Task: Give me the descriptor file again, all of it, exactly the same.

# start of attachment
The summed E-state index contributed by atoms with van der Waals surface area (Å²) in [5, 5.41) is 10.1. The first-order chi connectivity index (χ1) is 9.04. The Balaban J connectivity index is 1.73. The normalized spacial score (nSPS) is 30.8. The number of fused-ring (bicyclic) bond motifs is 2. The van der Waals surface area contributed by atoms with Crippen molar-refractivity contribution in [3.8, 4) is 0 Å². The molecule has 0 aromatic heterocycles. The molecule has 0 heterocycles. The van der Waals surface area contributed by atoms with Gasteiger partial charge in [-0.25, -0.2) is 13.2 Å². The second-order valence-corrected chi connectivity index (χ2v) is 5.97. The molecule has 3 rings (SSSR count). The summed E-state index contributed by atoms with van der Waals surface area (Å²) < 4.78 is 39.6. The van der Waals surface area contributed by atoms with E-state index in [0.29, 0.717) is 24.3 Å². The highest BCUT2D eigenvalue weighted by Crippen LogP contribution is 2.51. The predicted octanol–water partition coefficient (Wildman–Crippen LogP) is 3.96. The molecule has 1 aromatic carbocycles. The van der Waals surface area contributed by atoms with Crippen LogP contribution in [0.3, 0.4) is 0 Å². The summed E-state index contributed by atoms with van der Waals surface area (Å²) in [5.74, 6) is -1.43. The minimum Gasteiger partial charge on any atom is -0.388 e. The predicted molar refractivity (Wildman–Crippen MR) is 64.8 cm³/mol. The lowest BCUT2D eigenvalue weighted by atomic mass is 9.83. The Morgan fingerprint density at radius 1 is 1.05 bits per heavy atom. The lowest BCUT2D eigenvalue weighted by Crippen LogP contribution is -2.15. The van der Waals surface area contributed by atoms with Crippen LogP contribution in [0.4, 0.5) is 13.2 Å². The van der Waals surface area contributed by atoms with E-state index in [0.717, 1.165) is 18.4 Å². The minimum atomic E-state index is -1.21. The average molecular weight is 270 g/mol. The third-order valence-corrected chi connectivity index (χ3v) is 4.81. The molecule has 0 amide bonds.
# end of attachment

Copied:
The summed E-state index contributed by atoms with van der Waals surface area (Å²) in [5, 5.41) is 10.1. The first-order chi connectivity index (χ1) is 9.04. The Balaban J connectivity index is 1.73. The normalized spacial score (nSPS) is 30.8. The number of fused-ring (bicyclic) bond motifs is 2. The van der Waals surface area contributed by atoms with Crippen molar-refractivity contribution in [3.8, 4) is 0 Å². The molecule has 0 aromatic heterocycles. The molecule has 0 heterocycles. The van der Waals surface area contributed by atoms with Gasteiger partial charge in [-0.25, -0.2) is 13.2 Å². The second-order valence-corrected chi connectivity index (χ2v) is 5.97. The molecule has 3 rings (SSSR count). The summed E-state index contributed by atoms with van der Waals surface area (Å²) < 4.78 is 39.6. The van der Waals surface area contributed by atoms with E-state index in [0.29, 0.717) is 24.3 Å². The highest BCUT2D eigenvalue weighted by Crippen LogP contribution is 2.51. The predicted octanol–water partition coefficient (Wildman–Crippen LogP) is 3.96. The molecule has 1 aromatic carbocycles. The van der Waals surface area contributed by atoms with Crippen LogP contribution in [0.3, 0.4) is 0 Å². The summed E-state index contributed by atoms with van der Waals surface area (Å²) in [5.74, 6) is -1.43. The minimum Gasteiger partial charge on any atom is -0.388 e. The predicted molar refractivity (Wildman–Crippen MR) is 64.8 cm³/mol. The lowest BCUT2D eigenvalue weighted by atomic mass is 9.83. The Morgan fingerprint density at radius 1 is 1.05 bits per heavy atom. The lowest BCUT2D eigenvalue weighted by Crippen LogP contribution is -2.15. The van der Waals surface area contributed by atoms with Crippen LogP contribution in [0.4, 0.5) is 13.2 Å². The van der Waals surface area contributed by atoms with E-state index in [0.717, 1.165) is 18.4 Å². The minimum atomic E-state index is -1.21. The average molecular weight is 270 g/mol. The third-order valence-corrected chi connectivity index (χ3v) is 4.81. The molecule has 0 amide bonds.